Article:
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Science & Art Saturdays

What’s it like to take a college class? Find out on Science + Art Saturdays this fall.

These virtual labs, workshops and interactive tours are taught by Randolph College professors and professional experts from the Maier Museum of Art.

  • All sessions are free and are open to all high school students. 
  • Sessions will be conducted online via Zoom.
  • Each session starts at 10 a.m. and lasts about 2 hours.
  • Space is limited.
  • Registration for each session closes at noon the day before the session.
  • Please note that each student needs to have their own email address in order to register. For example, if two siblings want to attend, then we need two different emails.
  • Please call Joy McGrath at 434.485.8032 if you have any questions about the registration process.

Sign Up Now

The Science of Skywatching

September 12, 2020
Karin Warren, Herzog Family Professor of Environmental Studies and Chair of Environmental Studies Department
Limit 25

Sky watchers know the view above our heads is filled with extraordinary things—rainbows and double rainbows, ice crystal haloes, aurorae, and clouds of astounding variety. We’ll explore some meteorology and physics behind a variety of atmospheric phenomena, and learn when, where, and how to keep our eyes on the skies to spot them.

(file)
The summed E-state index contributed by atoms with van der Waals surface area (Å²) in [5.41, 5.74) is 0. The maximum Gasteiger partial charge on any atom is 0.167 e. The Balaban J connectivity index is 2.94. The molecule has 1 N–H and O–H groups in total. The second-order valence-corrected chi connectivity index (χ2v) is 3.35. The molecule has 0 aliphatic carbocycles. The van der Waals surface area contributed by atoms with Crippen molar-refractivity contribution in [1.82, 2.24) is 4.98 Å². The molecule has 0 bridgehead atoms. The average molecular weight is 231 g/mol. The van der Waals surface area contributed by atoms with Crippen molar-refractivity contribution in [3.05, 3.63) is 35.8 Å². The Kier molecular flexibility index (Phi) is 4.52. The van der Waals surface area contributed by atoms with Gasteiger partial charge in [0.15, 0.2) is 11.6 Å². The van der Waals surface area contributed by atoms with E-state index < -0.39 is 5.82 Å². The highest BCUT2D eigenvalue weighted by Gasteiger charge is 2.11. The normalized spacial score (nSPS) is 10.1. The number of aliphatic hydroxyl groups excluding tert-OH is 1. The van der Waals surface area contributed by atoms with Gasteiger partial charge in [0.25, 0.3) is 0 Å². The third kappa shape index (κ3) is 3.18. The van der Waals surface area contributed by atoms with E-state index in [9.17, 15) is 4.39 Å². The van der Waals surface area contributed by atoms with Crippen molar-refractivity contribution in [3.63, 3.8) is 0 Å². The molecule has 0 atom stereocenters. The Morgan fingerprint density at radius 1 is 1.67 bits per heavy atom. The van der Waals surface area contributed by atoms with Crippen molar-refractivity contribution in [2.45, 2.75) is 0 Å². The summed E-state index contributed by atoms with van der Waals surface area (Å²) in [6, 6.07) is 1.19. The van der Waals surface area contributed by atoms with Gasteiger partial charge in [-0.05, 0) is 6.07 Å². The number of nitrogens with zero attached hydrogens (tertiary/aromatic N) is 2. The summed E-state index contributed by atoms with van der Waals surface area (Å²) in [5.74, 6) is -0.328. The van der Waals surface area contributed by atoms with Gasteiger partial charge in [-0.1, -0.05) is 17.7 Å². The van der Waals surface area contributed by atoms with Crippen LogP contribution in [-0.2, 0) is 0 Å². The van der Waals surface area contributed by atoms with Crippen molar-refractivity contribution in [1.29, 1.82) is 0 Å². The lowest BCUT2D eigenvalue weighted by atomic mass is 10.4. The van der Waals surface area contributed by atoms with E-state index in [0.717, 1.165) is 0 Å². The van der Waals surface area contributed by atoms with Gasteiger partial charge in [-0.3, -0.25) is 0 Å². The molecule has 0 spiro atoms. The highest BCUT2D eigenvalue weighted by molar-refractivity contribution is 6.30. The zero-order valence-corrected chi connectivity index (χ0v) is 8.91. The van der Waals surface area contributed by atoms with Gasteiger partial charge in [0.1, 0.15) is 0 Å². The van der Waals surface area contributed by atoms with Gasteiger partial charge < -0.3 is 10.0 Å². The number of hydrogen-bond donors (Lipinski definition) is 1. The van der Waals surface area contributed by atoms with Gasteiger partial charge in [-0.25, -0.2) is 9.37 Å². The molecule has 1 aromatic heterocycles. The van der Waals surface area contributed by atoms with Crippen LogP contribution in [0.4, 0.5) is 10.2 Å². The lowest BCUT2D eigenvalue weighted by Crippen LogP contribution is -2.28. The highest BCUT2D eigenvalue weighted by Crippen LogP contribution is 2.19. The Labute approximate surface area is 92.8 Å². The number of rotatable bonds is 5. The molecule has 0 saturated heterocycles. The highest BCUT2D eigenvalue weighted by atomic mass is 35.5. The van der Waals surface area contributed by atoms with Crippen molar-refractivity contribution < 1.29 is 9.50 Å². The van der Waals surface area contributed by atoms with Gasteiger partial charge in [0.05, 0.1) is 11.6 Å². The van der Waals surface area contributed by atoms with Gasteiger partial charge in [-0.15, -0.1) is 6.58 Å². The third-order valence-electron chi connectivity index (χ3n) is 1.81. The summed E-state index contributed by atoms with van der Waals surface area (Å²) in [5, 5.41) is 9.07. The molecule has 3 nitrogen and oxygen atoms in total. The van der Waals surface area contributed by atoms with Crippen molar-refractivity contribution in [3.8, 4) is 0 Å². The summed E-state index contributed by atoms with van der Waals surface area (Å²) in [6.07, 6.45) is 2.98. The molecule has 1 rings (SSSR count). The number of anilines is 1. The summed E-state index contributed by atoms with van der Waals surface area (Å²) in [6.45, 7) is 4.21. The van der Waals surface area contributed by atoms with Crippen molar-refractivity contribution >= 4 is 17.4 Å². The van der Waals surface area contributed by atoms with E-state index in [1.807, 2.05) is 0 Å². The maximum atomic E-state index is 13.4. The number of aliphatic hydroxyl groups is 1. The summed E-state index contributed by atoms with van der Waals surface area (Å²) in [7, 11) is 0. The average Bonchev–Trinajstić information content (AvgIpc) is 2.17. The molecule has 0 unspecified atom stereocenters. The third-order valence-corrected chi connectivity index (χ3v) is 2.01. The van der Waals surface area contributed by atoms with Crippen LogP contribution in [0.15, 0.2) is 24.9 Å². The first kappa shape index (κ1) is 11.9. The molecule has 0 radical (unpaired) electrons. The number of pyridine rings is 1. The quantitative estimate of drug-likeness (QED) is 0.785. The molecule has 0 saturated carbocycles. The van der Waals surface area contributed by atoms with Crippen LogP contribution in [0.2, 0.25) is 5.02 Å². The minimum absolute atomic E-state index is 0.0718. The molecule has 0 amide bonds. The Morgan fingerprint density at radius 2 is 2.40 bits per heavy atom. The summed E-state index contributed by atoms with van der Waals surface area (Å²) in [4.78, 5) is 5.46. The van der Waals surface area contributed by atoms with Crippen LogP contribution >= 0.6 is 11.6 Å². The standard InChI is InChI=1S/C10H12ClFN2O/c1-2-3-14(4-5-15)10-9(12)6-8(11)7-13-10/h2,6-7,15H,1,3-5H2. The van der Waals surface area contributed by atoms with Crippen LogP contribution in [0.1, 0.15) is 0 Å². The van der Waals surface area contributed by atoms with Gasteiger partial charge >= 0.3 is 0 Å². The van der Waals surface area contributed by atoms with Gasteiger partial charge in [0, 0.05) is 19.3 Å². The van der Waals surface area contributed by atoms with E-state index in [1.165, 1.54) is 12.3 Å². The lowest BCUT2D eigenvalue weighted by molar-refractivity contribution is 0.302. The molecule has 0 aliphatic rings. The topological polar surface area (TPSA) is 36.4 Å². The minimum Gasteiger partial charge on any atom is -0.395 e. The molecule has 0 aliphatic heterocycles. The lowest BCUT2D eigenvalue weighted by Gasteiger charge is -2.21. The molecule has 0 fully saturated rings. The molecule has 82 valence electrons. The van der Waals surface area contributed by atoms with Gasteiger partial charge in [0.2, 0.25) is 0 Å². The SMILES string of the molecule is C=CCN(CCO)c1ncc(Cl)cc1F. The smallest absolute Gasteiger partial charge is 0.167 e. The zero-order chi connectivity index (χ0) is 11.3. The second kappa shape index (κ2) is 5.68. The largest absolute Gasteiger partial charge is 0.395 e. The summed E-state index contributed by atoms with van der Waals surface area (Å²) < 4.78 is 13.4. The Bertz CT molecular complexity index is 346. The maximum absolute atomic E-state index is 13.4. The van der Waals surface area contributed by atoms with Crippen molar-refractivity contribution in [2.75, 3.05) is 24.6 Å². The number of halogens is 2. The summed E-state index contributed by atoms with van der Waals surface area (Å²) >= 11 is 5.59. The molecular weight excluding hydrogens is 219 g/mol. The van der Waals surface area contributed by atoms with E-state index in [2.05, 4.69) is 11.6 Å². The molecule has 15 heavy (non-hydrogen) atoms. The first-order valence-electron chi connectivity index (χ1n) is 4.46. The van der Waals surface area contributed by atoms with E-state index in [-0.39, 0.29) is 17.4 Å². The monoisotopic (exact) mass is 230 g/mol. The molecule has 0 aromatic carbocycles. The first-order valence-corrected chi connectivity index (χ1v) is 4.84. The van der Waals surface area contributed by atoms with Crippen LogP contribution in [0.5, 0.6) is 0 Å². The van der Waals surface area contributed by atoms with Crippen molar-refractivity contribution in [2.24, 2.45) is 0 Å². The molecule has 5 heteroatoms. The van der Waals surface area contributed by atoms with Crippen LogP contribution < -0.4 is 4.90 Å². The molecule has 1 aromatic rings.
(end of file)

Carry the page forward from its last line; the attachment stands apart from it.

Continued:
Register

Winning Strategies (Math Games)

September 19, 2020
Marc Ordower, Associate Professor of Mathematics and Chair of the Mathematics Department
Limit 25

Checkers and tic-tac-toe are what are known as combinatorial games – games with no random elements, and no hidden elements. We’ll take a look at a few such games, and see what math has to tell us about strategy.

Register

Scouts Merit Badge in Astronomy

September 26, 2020
Katrin Schenk, Associate Professor of Physics
Limit 25 – this is open to middle school students as well

This session will be from 10 am – 3 pm, with a break for lunch. We will cover the standard requirements for the Scouts Merit Badge in Astronomy.

Register

Art Saturday: #BlackArtistsMatter

October 3, 2020, 10 – 11 a.m.
Laura McManus, Curator of Education at the Maier Museum of Art
Limit 25

Artists of color are highly under-represented in museum collections. When we discuss American art, how can we provide the full narrative without including all voices? This session will focus on how art museums are responding to Black Lives Matter. Laura McManus will lead a virtual tour of works in the Maier collection by African American artists. An art challenge using common household materials is included.

Register

Where Does Toxic Waste Go?

October 10, 2020
Sarah Sojka, Assistant Professor of Environmental Science and Physics
Limit 30

Toxic and hazardous wastes and the need to dispose of these wastes are facts of modern life. Beginning around 1980, scholars and activists noticed brought attention to the fact that the waste discharge and disposal facilities were more likely to be located in neighborhoods that were home to people of color or people living in poverty. This realization led to the environmental justice movement. In this lab, we will use mapping software and publicly available data to examine current trends in locations of hazardous and toxic waste sites based on race, ethnicity and income. Each student will have the opportunity to create maps and analyze the data.